That Sad Viral Story of a Goat Shows Ethical Void of the Meat IndustryRoundup
tags: agriculture, agricultural history, animal welfare, animal rights, Meat Industry, 4H
The story of a California girl and her goat named Cedar, which captured national and international headlines this past week, almost reads like it could have been penned by a Hollywood screenwriter. The tale of a child battling cruel adults for the life of a beloved animal companion has been the plot of everything from a classic children’s story (Charlotte’s Web), sci-fi film (2017’s Okja), and even an episode of The Simpsons (“Apocalypse Cow”).
The tale begins in the experience of millions of children who enroll annually in their local 4-H clubs — a more than century-old national youth organization run by the US Department of Agriculture that teaches personal development skills through agricultural and home economics projects. Last year, the 9-year-old daughter of Jessica Long, a resident of Shasta County in northern California, acquired a baby goat for a 4-H “livestock project.” The idea was that she would raise the goat until he was ready to be auctioned for slaughter at the local county fair, a common activity for 4-H members.
But raising Cedar led Long’s daughter to care deeply for him and, on the eve of the auction last June, she pleaded for the goat to be spared. The fair organizers refused. Then, Republican state Sen. Brian Dahle, a farmer and unsuccessful 2022 California gubernatorial candidate, submitted a winning bid of $902 for Cedar’s meat, of which $63.14 was to go to the fair. Later that night, in a last-ditch effort to save Cedar the goat from slaughter, Long and her daughter took him from the fair.
But that’s when the plot took a dark turn no Hollywood studio would greenlight. The Shasta District Fair claimed Long had stolen Cedar, demanded she surrender the goat for butchering, and threatened to involve the police if she did not. Long refused. That’s when the Shasta County Sheriff’s Office got involved. Armed with a search warrant, officers drove more than 500 miles across northern California, seized Cedar from the Sonoma County property where he had been taken, and returned him to Shasta County, where he was slaughtered. Long is now suing county officials for violating her daughter’s civil rights.
Cedar’s case might seem like an isolated if viral news story. The lawsuit was filed last August to limited media attention, but in the wake of a story first published in the Sacramento Bee on March 29 and subsequent viral Twitter posts, it has been covered everywhere from the Los Angeles Times to the Washington Post and CNN, among others. But the whole affair reflects a bigger point about how programs like 4-H, the largest youth organization in the country, train generations of children to act against their better moral judgments. Implicit in 4-H’s livestock projects is the view that farm animals are fungible commodities with one correct use — food — a belief that also undergirds the politics of meat in America. Put simply, it takes quite a bit of hard work to convince people to treat animals as nothing but meat, but hundreds of billions of dollars a year depend on it.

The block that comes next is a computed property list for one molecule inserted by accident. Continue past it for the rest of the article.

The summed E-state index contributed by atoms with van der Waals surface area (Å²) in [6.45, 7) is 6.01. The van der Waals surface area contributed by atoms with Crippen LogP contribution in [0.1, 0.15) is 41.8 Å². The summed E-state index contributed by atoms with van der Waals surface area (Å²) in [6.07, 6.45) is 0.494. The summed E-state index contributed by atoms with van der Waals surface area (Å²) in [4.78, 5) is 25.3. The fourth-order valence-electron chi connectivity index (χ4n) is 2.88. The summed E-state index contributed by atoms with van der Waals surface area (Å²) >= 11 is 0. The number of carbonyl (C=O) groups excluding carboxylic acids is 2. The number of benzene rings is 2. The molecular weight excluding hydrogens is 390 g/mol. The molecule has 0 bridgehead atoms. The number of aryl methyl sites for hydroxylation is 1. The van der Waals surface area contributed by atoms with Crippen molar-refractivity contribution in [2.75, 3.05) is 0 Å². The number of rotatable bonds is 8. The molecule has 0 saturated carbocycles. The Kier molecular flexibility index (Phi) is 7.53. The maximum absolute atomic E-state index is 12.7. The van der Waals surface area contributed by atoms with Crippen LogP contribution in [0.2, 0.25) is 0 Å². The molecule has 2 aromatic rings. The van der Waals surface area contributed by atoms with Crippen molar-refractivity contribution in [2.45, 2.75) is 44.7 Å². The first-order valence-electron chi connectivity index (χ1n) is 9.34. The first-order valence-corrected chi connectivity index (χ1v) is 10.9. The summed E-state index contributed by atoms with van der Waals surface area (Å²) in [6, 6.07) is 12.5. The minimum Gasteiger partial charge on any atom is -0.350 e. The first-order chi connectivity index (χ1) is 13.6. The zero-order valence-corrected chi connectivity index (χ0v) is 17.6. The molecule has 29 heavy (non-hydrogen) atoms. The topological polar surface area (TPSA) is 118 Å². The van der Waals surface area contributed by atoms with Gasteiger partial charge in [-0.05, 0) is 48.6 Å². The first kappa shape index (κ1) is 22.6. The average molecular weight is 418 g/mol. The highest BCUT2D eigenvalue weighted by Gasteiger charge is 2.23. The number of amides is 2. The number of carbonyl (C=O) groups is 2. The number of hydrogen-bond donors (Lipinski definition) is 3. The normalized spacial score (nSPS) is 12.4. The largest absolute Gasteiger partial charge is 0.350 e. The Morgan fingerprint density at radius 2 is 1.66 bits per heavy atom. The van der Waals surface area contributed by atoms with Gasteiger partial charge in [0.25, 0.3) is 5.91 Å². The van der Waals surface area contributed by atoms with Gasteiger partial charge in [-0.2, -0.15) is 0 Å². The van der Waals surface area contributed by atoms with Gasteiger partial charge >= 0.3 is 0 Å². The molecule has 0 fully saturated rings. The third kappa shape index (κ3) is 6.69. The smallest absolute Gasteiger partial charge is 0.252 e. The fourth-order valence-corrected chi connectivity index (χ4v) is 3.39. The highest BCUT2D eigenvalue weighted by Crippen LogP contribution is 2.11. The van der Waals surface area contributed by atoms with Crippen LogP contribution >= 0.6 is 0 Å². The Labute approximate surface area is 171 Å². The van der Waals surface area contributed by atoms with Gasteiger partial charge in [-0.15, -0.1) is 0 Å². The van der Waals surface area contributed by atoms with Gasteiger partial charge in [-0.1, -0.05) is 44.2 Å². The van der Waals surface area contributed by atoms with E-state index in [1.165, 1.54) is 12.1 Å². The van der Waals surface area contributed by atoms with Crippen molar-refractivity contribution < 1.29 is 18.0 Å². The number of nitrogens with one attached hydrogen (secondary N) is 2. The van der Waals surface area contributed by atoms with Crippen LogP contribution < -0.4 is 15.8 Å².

The police who seized Cedar on behalf of the fair association were working in a political context shaped by agricultural interests. The action reflects a common pattern of law enforcement overreach in service of the meat industry that’s also evident in, for example, the FBI’s raids on farm sanctuaries in pursuit of animals rescued by activists from factory farms.
In this case, Long’s lawsuit argues, she was accused of a theft she couldn’t possibly have committed since her daughter was still the legal owner of the animal when she removed him from the fair and, as a minor, she had the right under California law to disaffirm any contract she’d made to sell him. The suit also claims that the police committed a number of errors in their seizure of Cedar, including the use of a criminal search warrant in a case she argues was civil, and then not following the California requirement to hold onto evidence — which, in this case, would have meant keeping Cedar alive. The defendants named in the case — including the county, three Shasta police officers, the Shasta District Fair and Event Center, the fair’s CEO, and another person affiliated with the fair — denied most of the allegations in a formal response to the suit.